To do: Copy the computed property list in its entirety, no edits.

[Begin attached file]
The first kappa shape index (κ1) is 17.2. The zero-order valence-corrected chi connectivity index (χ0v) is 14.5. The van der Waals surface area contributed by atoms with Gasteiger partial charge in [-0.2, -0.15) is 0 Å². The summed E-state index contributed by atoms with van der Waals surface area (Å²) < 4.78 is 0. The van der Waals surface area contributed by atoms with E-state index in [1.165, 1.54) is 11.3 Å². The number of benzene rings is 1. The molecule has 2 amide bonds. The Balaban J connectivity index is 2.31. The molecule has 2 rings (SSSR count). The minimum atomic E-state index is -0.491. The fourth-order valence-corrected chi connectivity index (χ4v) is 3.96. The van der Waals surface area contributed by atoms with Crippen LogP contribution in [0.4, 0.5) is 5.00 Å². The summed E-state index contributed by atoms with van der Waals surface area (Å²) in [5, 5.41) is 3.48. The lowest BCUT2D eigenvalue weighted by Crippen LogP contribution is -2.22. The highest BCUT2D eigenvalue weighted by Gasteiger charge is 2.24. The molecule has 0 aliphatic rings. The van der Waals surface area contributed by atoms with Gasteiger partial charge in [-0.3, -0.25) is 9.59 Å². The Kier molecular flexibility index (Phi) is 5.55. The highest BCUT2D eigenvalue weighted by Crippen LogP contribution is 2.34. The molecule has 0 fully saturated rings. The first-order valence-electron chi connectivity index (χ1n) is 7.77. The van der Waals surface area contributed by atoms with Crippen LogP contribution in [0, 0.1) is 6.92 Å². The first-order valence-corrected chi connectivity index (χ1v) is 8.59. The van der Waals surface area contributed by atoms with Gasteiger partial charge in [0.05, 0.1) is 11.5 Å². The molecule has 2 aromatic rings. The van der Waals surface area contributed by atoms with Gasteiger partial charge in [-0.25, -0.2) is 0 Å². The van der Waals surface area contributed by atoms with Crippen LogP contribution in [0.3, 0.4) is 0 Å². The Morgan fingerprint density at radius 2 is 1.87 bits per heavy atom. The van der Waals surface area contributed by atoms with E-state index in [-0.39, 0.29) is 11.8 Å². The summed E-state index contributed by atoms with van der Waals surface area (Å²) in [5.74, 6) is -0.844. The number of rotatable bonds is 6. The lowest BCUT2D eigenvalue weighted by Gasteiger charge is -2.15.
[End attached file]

The first kappa shape index (κ1) is 17.2. The zero-order valence-corrected chi connectivity index (χ0v) is 14.5. The van der Waals surface area contributed by atoms with Gasteiger partial charge in [-0.2, -0.15) is 0 Å². The summed E-state index contributed by atoms with van der Waals surface area (Å²) < 4.78 is 0. The van der Waals surface area contributed by atoms with E-state index in [1.165, 1.54) is 11.3 Å². The number of benzene rings is 1. The molecule has 2 amide bonds. The Balaban J connectivity index is 2.31. The molecule has 2 rings (SSSR count). The minimum atomic E-state index is -0.491. The fourth-order valence-corrected chi connectivity index (χ4v) is 3.96. The van der Waals surface area contributed by atoms with Crippen LogP contribution in [0.4, 0.5) is 5.00 Å². The summed E-state index contributed by atoms with van der Waals surface area (Å²) in [5, 5.41) is 3.48. The lowest BCUT2D eigenvalue weighted by Crippen LogP contribution is -2.22. The highest BCUT2D eigenvalue weighted by Gasteiger charge is 2.24. The molecule has 0 aliphatic rings. The van der Waals surface area contributed by atoms with Gasteiger partial charge in [-0.3, -0.25) is 9.59 Å². The Kier molecular flexibility index (Phi) is 5.55. The highest BCUT2D eigenvalue weighted by Crippen LogP contribution is 2.34. The molecule has 0 fully saturated rings. The first-order valence-electron chi connectivity index (χ1n) is 7.77. The van der Waals surface area contributed by atoms with Crippen LogP contribution in [0, 0.1) is 6.92 Å². The first-order valence-corrected chi connectivity index (χ1v) is 8.59. The van der Waals surface area contributed by atoms with Gasteiger partial charge in [0.05, 0.1) is 11.5 Å². The molecule has 2 aromatic rings. The van der Waals surface area contributed by atoms with Gasteiger partial charge in [-0.25, -0.2) is 0 Å². The van der Waals surface area contributed by atoms with Crippen LogP contribution in [0.3, 0.4) is 0 Å². The Morgan fingerprint density at radius 2 is 1.87 bits per heavy atom. The van der Waals surface area contributed by atoms with E-state index in [-0.39, 0.29) is 11.8 Å². The summed E-state index contributed by atoms with van der Waals surface area (Å²) in [5.74, 6) is -0.844. The number of rotatable bonds is 6. The lowest BCUT2D eigenvalue weighted by Gasteiger charge is -2.15.